Unfortunately a side effect of Ryzen’s success is retailers can mark it up much more.
  • Jimster480 - Monday, May 28, 2018 - link

    There are $400 Ryzen 3 laptops, its just that if its a Ryzen 5+ then its double the cost.
  • Jimster480 - Monday, May 28, 2018 - link

    Its not when its a single channel 2133mhz ram setup...
    Its the cheapest ram, cheapest SSD, cheapest screen, cheapest battery.... all for a price more than an i7 + dedicated GPU with double the ram!
  • tn_techie - Thursday, May 3, 2018 - link

    Regarding Cinebench and system tests, it's clear that premium built notebooks like Microsoft's surface products, or even the Asus Zenbooks, will have better results than the Swift 315, as the components quality and thermal solutions are way higher than the Swift's. Most plasticky midrange notebooks with Kaby Lake R chips score lower Cinebench results than the 2700U when coupled with a random nonchalant thermal solution from the likes of Acer, Asus or any of the major OEMs. The problem with Raven Ridge, is that it can't feature on higher end designs, due to the lack of LPDDR support, and therefore it won't benefit from the advantage of being on a truly premium system, with great cooling, a big battery, full cutting edge connectivity, best-in-class NVMes etc.. It's condemned, at best, to the high midrange tier, with tradeoffs and sacrifices here and there.
  • Spunjji - Friday, May 4, 2018 - link

    I'm pretty sure it's less the LPDDR support and more mindshare / marketing dollars that keep AMD out of the high-end products.
  • tn_techie - Friday, May 4, 2018 - link

    I think that the Ryzen brand has proved itself over the last 12 months. There's a lot of excitement around it, and its reputation is actually sky high. That's why I don't think it's the old mindshare issue, with people automatically recognizing AMD based products as low-end. However, consumers associate high-end CPUs with the premium notebook offerings. And as long as you're unable to showcase your products in the XPS, Spectre, Zenbook, Surface etc.. lineups, you won't be granted the full recognition you deserve. And the lack of LPDDR support is the main hurdle here.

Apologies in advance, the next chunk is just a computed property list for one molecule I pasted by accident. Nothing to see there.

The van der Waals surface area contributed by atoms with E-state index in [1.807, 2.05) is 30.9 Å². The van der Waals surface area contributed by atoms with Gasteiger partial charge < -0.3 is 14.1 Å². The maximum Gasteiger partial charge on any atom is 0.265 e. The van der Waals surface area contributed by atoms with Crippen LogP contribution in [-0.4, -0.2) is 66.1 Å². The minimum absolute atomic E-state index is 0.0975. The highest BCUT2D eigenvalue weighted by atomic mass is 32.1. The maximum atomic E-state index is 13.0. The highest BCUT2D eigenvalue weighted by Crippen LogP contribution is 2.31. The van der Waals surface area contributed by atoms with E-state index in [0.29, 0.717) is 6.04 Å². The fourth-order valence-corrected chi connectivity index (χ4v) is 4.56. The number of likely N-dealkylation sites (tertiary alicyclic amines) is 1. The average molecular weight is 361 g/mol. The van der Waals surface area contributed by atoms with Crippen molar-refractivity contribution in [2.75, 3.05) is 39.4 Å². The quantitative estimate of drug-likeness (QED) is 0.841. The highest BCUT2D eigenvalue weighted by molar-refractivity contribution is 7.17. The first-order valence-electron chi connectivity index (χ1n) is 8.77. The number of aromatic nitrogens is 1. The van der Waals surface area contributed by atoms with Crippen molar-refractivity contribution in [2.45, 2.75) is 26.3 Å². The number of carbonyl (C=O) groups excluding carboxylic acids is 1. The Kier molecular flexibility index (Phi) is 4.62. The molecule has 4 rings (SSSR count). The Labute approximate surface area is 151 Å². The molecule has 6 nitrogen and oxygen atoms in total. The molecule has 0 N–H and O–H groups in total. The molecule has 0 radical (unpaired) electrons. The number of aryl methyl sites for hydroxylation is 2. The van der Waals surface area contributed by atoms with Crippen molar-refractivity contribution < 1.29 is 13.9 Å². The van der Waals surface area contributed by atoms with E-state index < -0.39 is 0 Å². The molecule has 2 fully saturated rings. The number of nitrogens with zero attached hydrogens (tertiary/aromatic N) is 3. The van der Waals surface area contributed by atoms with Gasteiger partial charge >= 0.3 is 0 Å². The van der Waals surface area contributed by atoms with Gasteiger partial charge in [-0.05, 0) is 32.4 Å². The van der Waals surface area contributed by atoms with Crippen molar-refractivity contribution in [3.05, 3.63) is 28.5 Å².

Try putting a 2700U in the chassis of an XPS 13 for example. Battery life will be disappointing, but performance would be outstanding.
  • Jimster480 - Monday, May 28, 2018 - link

    The battery life of the XPS13 is very disappointing... especially since the Spectre and Meltdown bugs... I can barely get 4 hours out of my XPS13 just browsing in Firefox...
    Its basically a useless disaster of a laptop with poor performance for anything outside of web browsing.
    Intel knows it and they will pay billions to keep the ryzen chips out of something like the XPS13.
    LPDDR vs DDR4 really isn't a major factor when it comes to notebook battery life. It may sacrifice an hour or two but considering the actual tested battery life of basically every intel machine post these patches for the CPU bugs.... well I think the two would be on par with the Ryzen maybe even pulling ahead.
  • Jimster480 - Monday, May 28, 2018 - link

    Exactly! There is no disadvantage to Ryzen that keeps it out of the premium sector other than that its made by AMD and Intel is throwing marketing dollars at companies to make sure AMD doesn't see the light of day.